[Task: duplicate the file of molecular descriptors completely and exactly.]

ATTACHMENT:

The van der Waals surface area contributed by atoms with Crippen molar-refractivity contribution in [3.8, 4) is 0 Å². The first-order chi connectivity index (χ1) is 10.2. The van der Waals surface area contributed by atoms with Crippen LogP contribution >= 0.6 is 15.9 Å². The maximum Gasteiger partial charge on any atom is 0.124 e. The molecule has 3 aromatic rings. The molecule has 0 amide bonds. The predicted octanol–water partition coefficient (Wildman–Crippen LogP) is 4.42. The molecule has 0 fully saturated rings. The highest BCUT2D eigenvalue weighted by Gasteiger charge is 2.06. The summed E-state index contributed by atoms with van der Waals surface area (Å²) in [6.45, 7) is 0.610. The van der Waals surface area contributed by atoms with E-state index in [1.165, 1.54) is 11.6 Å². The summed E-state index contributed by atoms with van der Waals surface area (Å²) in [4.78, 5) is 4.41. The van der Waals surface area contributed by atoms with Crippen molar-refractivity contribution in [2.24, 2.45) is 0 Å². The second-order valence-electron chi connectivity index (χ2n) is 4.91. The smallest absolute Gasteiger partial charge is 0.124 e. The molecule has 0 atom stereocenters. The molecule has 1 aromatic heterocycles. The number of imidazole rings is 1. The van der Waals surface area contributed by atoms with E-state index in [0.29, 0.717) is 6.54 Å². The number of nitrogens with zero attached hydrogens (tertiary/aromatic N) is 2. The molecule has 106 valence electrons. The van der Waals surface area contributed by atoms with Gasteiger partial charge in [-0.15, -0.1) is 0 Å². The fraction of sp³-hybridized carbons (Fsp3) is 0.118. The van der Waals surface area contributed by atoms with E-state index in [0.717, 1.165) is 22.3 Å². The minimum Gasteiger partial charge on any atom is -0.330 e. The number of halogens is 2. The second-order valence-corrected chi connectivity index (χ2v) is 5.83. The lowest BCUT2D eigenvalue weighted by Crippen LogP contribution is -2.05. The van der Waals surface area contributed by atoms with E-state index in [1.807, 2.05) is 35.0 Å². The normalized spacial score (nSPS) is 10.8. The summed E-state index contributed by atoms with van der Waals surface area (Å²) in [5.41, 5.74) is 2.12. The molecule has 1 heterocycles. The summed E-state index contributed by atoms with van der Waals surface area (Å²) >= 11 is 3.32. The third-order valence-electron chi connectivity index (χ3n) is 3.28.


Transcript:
The van der Waals surface area contributed by atoms with Crippen molar-refractivity contribution in [3.8, 4) is 0 Å². The first-order chi connectivity index (χ1) is 10.2. The van der Waals surface area contributed by atoms with Crippen LogP contribution >= 0.6 is 15.9 Å². The maximum Gasteiger partial charge on any atom is 0.124 e. The molecule has 3 aromatic rings. The molecule has 0 amide bonds. The predicted octanol–water partition coefficient (Wildman–Crippen LogP) is 4.42. The molecule has 0 fully saturated rings. The highest BCUT2D eigenvalue weighted by Gasteiger charge is 2.06. The summed E-state index contributed by atoms with van der Waals surface area (Å²) in [6.45, 7) is 0.610. The van der Waals surface area contributed by atoms with E-state index in [1.165, 1.54) is 11.6 Å². The summed E-state index contributed by atoms with van der Waals surface area (Å²) in [4.78, 5) is 4.41. The van der Waals surface area contributed by atoms with Crippen molar-refractivity contribution in [2.24, 2.45) is 0 Å². The second-order valence-electron chi connectivity index (χ2n) is 4.91. The smallest absolute Gasteiger partial charge is 0.124 e. The molecule has 0 atom stereocenters. The molecule has 1 aromatic heterocycles. The number of imidazole rings is 1. The van der Waals surface area contributed by atoms with E-state index in [0.29, 0.717) is 6.54 Å². The number of nitrogens with zero attached hydrogens (tertiary/aromatic N) is 2. The molecule has 106 valence electrons. The van der Waals surface area contributed by atoms with Gasteiger partial charge in [-0.15, -0.1) is 0 Å². The fraction of sp³-hybridized carbons (Fsp3) is 0.118. The van der Waals surface area contributed by atoms with E-state index in [0.717, 1.165) is 22.3 Å². The minimum Gasteiger partial charge on any atom is -0.330 e. The number of halogens is 2. The second-order valence-corrected chi connectivity index (χ2v) is 5.83. The lowest BCUT2D eigenvalue weighted by Crippen LogP contribution is -2.05. The van der Waals surface area contributed by atoms with E-state index in [1.807, 2.05) is 35.0 Å². The normalized spacial score (nSPS) is 10.8. The summed E-state index contributed by atoms with van der Waals surface area (Å²) in [5.41, 5.74) is 2.12. The molecule has 1 heterocycles. The summed E-state index contributed by atoms with van der Waals surface area (Å²) >= 11 is 3.32. The third-order valence-electron chi connectivity index (χ3n) is 3.28.